No amount of brainwashing will work, until you do away with inequality and injustice as is defined by your faith as you think that "You are the best of people". It will never work like NEVER, until you guys are voted out of office. A question to ask is why do the Muslim majority 57 countries on planet earth treat their minorities like shit? It's the blatant practice of Apartheid ingrained in them from cradle to grave.- Major D Swami (Retired)
Malaysiakini : “That’s the duty of the old, to be anxious on behalf of the
young. And the duty of the young is to scorn the anxiety of the old.” ― Philip Pullman, ‘The Golden Compass’
COMMENT | Apparently, there is a “specialised programme” for youths in the works to replace the National Service (NS) and National Civics Bureau (BTN) programmes. Youth and Sports Minister Syed Saddiq Syed Abdul Rahman, who has the
uncanny ability to mimic a forward-thinking technocrat on one hand and
parrot an old-style alliance politician on the other, is upbeat that
these new initiatives would produce “multi-talented” youth leaders.
First of all, you cannot create leaders. You can mould them, fill
them with what you think good leaders are made of, but mainly you are
creating clones to further ideological agendas. Genuine leaders are forged when committed people come out of the
experience of pursuing causes they think would improve the state of
their country and its citizens.
In other words, you can create politicians but no way can you create “leaders".
Do we really need another two government programmes with no objective
agendas at a time when the diplomatic corp is being told to tighten
their belts? The idea of revamping these programmes is not new. With the BTN
course for example, the Harapan regime's position has been disjointed.
While some states, including Kelantan, have stopped sending people to
this BN-era programme, the political elite of Harapan have always been
interested in revamping these programmes.
on this issue is clear – “Do you really trust this new administration
to reform this institution? Do you really want your tax ringgit spent on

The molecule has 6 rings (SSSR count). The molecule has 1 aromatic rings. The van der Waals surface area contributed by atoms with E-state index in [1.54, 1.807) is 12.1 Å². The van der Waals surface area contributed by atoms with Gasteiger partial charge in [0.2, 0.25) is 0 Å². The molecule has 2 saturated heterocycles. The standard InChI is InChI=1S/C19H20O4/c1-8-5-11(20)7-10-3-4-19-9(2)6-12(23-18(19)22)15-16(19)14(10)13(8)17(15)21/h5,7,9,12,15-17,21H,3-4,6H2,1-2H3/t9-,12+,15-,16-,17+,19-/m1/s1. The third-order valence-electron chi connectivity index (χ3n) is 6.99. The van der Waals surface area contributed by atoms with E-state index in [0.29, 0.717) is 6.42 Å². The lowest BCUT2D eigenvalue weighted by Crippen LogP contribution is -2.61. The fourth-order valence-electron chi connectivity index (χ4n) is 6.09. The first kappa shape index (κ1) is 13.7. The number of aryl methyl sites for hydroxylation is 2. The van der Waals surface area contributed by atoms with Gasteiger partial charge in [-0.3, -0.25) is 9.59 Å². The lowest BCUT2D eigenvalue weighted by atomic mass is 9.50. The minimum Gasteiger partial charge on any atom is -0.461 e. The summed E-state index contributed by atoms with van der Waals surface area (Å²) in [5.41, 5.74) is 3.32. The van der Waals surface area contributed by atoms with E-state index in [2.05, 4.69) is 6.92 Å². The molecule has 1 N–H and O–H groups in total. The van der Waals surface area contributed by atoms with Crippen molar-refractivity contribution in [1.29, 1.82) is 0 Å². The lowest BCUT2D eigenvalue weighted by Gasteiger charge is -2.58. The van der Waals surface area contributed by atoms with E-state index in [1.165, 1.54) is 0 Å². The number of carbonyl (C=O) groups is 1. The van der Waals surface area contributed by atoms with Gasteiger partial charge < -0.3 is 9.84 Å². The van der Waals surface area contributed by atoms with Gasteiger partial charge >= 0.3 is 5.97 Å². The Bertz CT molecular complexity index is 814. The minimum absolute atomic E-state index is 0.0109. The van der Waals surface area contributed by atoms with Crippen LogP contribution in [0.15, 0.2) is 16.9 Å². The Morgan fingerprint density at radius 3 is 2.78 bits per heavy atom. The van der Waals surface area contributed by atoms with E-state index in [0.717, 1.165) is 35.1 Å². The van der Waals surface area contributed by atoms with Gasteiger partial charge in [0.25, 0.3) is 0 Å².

an organisation whose function is to instil a sense of patriotism in
the civil service or students or whoever they target?” Instead of spending money on these new programmes, why not use the funds where it counts?
There is a big divide between rural and urban schools. The quality of
education is dependent on a whole host of issues but shouldn’t the
youth and sports minister be the vanguard for reforms in the way how
young people in this country are educated, and more importantly place an
emphasis on achieving some sort of parity in the way how urban and
rural young people spend their formative years?
Let us take the issue of sex education, for instance. United Nations
Population Fund Malaysia country head Marcela Suazo said that the lack
of sexuality and reproductive health education for young people is of
great concern. Let us be honest about this. The people who are ensuring that there
is a lack of sexuality and reproductive health education in this country
are the politicians and religious cabals, who have influence over them.
Just so you know, a recent survey by the National Population and
Family Development Board found that one in three people aged between 13
and 24, who were engaged in sexual activity, did not know a girl could
get pregnant from their first time. And when we do talk about sex or attempt to coop young people in
these sex education programmes, we get howlers, like when last year the
Health Ministry asked young people to make videos about three subjects -
sexual reproduction, cybersex and gender dysphoria – and the videos
must outline the issues and consequences of these topics.
I wrote about it,
here with an example I thought was relevant but obviously our moral